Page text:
Beer kegs are several things. They are expensive, heavy, but most importantly delicious. We found a nice guide for creating your own 3 liter beer keg. This is an inexpensive solution for homebrewers looking to keg their own beer.
The guide goes into detail on assembly and parts needed to create the bottle adapter. Most of the parts can be picked up locally or through MoreBeer.com. CO2 cartridges are used to pressurize the bottle. To keep everything cool you can use a standard water cooler with a few simple modifications. The 3 liter bottle is too tall for some coolers so you’ll need to cut a hole in the lid. Add a piece of aluminum covered styrofoam to the top and bottom, toss in some ice, and your brew should stay cold for about 3 hours.
The author does note that this is not recommended for long term storage. So drink up!
RepRap, the self-replicating universal constructor has had our attention since it first started spitting out globs of shapeless goo, but its speculative potential turned in a real benchmark recently when a RepRap machine made parts for an identical machine in a few hours (a child, in other words), then the second RepRap successfully made parts for a third or grandchild machine.
RepRap does not fully assemble copies of itself, but produces the 3D-printed plastic components necessary to assemble another copy. It has also successfully produced other plastic goods like sandals and coat hooks. [Dr. Adrian Bower] is the leader of the RepRap team, and he will be exhibiting its capabilities at this week’s Cheltenham Science Festival.
Yesterday we looked at the Pac-Man Roomba casemod. In the video, creator [Ron Tajima] expressed interest in seeing Roombas participate in real life games. So we did some digging around and found some used in an interesting augmented reality game. From Brown University, these modified Roomba Create units play various games, like tag, with an underlying goal of developing smarter robots.
The setup consists of a Java powered client/server arrangement. The game server coordinates the Small Universal Robot Vehicles (SmURVs) and builds a database of events for future use. Players can also control the robots through a Java telepresence client.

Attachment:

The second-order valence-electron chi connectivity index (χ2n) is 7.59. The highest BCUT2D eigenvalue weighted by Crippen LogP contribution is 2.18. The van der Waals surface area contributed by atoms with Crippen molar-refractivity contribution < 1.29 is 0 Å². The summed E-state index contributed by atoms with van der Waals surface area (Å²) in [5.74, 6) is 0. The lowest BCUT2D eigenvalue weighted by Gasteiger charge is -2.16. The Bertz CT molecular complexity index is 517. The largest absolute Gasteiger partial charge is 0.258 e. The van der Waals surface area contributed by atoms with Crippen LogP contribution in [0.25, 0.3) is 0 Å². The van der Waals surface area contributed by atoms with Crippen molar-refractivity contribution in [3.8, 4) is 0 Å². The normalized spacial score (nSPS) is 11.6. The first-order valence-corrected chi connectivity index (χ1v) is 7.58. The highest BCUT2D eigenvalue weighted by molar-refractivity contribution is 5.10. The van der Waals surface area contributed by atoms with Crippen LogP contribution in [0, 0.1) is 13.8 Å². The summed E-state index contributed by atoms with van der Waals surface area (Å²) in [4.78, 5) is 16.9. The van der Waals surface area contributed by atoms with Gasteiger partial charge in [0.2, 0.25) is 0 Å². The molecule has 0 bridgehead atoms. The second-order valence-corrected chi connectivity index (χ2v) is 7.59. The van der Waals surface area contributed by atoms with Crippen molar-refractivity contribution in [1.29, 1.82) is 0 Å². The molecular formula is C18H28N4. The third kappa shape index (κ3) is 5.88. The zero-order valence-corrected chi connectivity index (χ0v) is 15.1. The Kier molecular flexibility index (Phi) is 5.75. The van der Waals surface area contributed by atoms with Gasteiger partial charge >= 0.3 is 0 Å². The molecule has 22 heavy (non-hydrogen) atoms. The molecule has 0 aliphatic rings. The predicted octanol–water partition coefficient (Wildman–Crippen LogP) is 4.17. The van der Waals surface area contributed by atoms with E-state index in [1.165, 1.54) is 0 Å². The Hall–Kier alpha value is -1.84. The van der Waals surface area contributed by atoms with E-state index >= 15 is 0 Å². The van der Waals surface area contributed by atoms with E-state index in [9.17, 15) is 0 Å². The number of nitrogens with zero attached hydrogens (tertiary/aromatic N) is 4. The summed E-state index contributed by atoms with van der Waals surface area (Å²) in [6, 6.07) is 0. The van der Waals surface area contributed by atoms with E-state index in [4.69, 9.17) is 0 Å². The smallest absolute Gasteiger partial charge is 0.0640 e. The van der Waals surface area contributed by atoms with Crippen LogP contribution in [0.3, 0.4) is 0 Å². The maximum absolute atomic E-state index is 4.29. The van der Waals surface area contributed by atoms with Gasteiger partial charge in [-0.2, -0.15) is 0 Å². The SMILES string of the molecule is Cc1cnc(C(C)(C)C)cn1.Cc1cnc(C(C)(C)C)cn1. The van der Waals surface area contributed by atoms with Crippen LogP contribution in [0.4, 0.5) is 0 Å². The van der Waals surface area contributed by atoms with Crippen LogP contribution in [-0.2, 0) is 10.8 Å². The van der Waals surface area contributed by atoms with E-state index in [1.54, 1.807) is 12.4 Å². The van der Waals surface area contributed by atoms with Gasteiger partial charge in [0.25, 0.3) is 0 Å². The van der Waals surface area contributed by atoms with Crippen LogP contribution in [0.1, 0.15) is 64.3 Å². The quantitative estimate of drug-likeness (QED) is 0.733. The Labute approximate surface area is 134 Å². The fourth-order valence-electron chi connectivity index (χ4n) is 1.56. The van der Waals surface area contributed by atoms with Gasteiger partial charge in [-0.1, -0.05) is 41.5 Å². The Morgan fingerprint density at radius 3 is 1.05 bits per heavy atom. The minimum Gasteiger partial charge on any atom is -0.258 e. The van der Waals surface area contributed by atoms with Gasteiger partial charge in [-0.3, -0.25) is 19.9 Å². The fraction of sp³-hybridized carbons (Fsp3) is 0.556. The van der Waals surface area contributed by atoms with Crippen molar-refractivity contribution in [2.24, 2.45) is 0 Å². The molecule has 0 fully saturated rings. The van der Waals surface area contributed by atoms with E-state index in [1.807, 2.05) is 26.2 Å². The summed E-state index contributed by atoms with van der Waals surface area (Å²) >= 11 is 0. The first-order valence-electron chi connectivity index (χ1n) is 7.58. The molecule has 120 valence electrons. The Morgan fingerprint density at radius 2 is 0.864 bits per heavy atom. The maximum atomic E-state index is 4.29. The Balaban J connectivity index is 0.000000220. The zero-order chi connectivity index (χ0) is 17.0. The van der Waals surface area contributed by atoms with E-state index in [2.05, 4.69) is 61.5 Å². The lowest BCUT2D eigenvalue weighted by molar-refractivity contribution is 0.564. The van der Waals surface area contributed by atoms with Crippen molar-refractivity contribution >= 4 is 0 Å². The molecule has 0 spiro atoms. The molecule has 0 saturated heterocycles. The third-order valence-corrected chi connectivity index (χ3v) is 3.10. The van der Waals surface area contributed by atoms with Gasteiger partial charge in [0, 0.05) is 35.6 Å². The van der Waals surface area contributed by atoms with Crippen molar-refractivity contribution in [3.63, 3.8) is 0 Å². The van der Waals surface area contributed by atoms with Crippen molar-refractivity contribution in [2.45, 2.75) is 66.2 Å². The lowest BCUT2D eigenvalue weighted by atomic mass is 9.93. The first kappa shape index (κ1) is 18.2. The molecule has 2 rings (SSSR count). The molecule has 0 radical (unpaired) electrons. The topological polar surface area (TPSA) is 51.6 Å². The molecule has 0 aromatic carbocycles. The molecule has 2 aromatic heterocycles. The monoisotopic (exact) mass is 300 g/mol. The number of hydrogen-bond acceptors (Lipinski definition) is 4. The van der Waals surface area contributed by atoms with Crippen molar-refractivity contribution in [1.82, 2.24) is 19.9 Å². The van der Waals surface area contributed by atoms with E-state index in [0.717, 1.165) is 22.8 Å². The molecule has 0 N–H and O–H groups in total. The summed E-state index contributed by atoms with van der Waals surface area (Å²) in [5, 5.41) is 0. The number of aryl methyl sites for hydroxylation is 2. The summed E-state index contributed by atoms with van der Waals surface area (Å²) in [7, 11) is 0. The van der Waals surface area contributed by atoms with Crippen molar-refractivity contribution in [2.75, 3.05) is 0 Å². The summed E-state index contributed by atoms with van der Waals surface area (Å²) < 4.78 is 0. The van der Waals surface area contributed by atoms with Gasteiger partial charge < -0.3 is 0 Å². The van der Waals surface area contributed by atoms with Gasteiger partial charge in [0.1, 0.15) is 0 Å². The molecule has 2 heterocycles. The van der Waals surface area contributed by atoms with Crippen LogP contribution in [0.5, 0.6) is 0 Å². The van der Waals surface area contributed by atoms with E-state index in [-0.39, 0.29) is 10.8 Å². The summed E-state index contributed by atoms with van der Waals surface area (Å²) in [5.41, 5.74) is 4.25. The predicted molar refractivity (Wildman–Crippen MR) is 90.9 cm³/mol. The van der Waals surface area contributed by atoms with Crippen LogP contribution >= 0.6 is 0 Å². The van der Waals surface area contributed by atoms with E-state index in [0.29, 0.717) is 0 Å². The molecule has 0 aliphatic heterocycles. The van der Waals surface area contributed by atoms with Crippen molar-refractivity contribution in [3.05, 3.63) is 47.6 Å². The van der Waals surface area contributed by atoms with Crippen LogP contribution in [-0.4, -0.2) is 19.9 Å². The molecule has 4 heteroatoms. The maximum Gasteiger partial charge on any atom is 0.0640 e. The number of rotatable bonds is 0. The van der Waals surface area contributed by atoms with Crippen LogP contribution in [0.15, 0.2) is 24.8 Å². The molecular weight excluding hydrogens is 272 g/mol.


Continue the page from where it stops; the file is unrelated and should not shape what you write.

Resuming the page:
The units themselves are made up of the iRobot Create with a Mini-ITX computer strapped to the top. They run Linux and communicate over WiFi with the server and players. They also have an IR emitter used in the games to “shoot” other units.
Gameplay has the server acting as the referee and humans only acting as instructors. The humans come into play when the robots are unable to respond based on their existing database of decision making policies. Through the client, players are able to see exactly what the robot sees with the addition of 3D overlays. Future plans for the game include removing the camera view and replacing with nothing but these overlays. One of the final goals of the project was to create a 24/7/365 gaming experience similar to what is found in MMOs and Xbox Live applications today.
You’ve no doubt heard that the site hosting Metasploit, the exploit framework, was hacked earlier this week, but what you may not have heard is that it was done using a layer 2 attack. Though Metasploit.com was not actually cracked, a server on the same VLAN was compromised and used to ARP poison the gateway. ARP poisoning is a method of sniffing data by sending a false ARP message to an Ethernet router to associate the hacker’s MAC address with a valid IP address from a genuine network node. From there the hackers were able to mount their MITM attack and show the image above instead of Metasploit’s website. This problem could have been avoided if the ISP was using fixed ARP entries, which is what [HD Moore] had to do to get the site back online. [Richard Bejtlich] points out that even though most people have been focusing on application security lately, fundamental attacks like this still happen. If you’re doing a good job protecting yourself, you can still be at the mercy of the security of 3rd parties when operating in shared hosting environments.
Chances are you’ve never wondered what your goldfish is trying to say, but if you have (or if you just want a project), check out this DIY hydrophone.
You will need a computer microphone, vegetable oil, plastic wrap, scissors, solder, and a small unused plastic bottle. Solder the mic capsule to an appropriate length of cable and test. The entire assembly can then be submerged in vegetable oil inside a plastic bottle. Yes, vegetable oil. Seal the bottle and you’re done.
[David] took some interesting steps to put together his own Slingbox-ish setup. He used a Mac mini running Quicktime Broadcaster to capture the stream from a Firewire video camera which his cable/satellite receiver is plugged into. You’ll have to use an OS X machine, but that’s not too difficult these days. Broadcaster is about the simplest way to capture from Firewire and stream. We’re using it in our own office to multicast the signal from a Canadian satellite box.